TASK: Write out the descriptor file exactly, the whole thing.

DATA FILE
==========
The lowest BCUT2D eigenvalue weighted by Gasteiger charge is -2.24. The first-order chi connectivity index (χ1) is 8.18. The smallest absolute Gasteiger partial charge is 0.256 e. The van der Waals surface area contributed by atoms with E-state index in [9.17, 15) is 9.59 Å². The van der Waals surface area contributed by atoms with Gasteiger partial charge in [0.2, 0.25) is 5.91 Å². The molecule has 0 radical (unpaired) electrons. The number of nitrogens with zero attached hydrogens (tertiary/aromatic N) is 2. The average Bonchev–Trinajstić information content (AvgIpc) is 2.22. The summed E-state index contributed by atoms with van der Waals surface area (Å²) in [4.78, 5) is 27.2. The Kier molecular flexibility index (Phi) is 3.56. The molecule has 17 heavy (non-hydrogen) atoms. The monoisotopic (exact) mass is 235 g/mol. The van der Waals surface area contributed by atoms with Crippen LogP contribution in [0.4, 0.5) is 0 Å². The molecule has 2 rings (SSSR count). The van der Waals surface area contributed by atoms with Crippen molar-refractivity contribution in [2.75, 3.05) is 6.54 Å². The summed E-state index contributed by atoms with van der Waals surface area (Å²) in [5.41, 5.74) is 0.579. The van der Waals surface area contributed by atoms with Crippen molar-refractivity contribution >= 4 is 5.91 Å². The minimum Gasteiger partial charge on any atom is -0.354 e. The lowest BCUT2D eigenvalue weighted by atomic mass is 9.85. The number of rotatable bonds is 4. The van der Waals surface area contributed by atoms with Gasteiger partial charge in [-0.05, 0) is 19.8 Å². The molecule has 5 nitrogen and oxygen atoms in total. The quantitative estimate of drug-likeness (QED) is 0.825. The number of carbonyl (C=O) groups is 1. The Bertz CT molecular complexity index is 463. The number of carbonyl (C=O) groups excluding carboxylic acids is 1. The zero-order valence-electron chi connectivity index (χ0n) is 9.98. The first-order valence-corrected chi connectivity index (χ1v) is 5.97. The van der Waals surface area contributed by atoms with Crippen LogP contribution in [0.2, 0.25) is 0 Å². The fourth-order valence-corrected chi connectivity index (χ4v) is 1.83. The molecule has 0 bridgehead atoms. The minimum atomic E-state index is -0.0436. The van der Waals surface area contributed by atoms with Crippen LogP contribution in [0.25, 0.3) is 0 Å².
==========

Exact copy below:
The lowest BCUT2D eigenvalue weighted by Gasteiger charge is -2.24. The first-order chi connectivity index (χ1) is 8.18. The smallest absolute Gasteiger partial charge is 0.256 e. The van der Waals surface area contributed by atoms with E-state index in [9.17, 15) is 9.59 Å². The van der Waals surface area contributed by atoms with Gasteiger partial charge in [0.2, 0.25) is 5.91 Å². The molecule has 0 radical (unpaired) electrons. The number of nitrogens with zero attached hydrogens (tertiary/aromatic N) is 2. The average Bonchev–Trinajstić information content (AvgIpc) is 2.22. The summed E-state index contributed by atoms with van der Waals surface area (Å²) in [4.78, 5) is 27.2. The Kier molecular flexibility index (Phi) is 3.56. The molecule has 17 heavy (non-hydrogen) atoms. The monoisotopic (exact) mass is 235 g/mol. The van der Waals surface area contributed by atoms with Crippen LogP contribution in [0.4, 0.5) is 0 Å². The molecule has 2 rings (SSSR count). The van der Waals surface area contributed by atoms with Crippen molar-refractivity contribution in [2.75, 3.05) is 6.54 Å². The summed E-state index contributed by atoms with van der Waals surface area (Å²) in [5.41, 5.74) is 0.579. The van der Waals surface area contributed by atoms with Crippen molar-refractivity contribution >= 4 is 5.91 Å². The minimum Gasteiger partial charge on any atom is -0.354 e. The lowest BCUT2D eigenvalue weighted by atomic mass is 9.85. The number of rotatable bonds is 4. The van der Waals surface area contributed by atoms with Gasteiger partial charge in [-0.05, 0) is 19.8 Å². The molecule has 5 nitrogen and oxygen atoms in total. The quantitative estimate of drug-likeness (QED) is 0.825. The number of carbonyl (C=O) groups is 1. The Bertz CT molecular complexity index is 463. The number of carbonyl (C=O) groups excluding carboxylic acids is 1. The zero-order valence-electron chi connectivity index (χ0n) is 9.98. The first-order valence-corrected chi connectivity index (χ1v) is 5.97. The van der Waals surface area contributed by atoms with Crippen LogP contribution in [0.2, 0.25) is 0 Å². The fourth-order valence-corrected chi connectivity index (χ4v) is 1.83. The molecule has 0 bridgehead atoms. The minimum atomic E-state index is -0.0436. The van der Waals surface area contributed by atoms with Crippen LogP contribution in [0.25, 0.3) is 0 Å².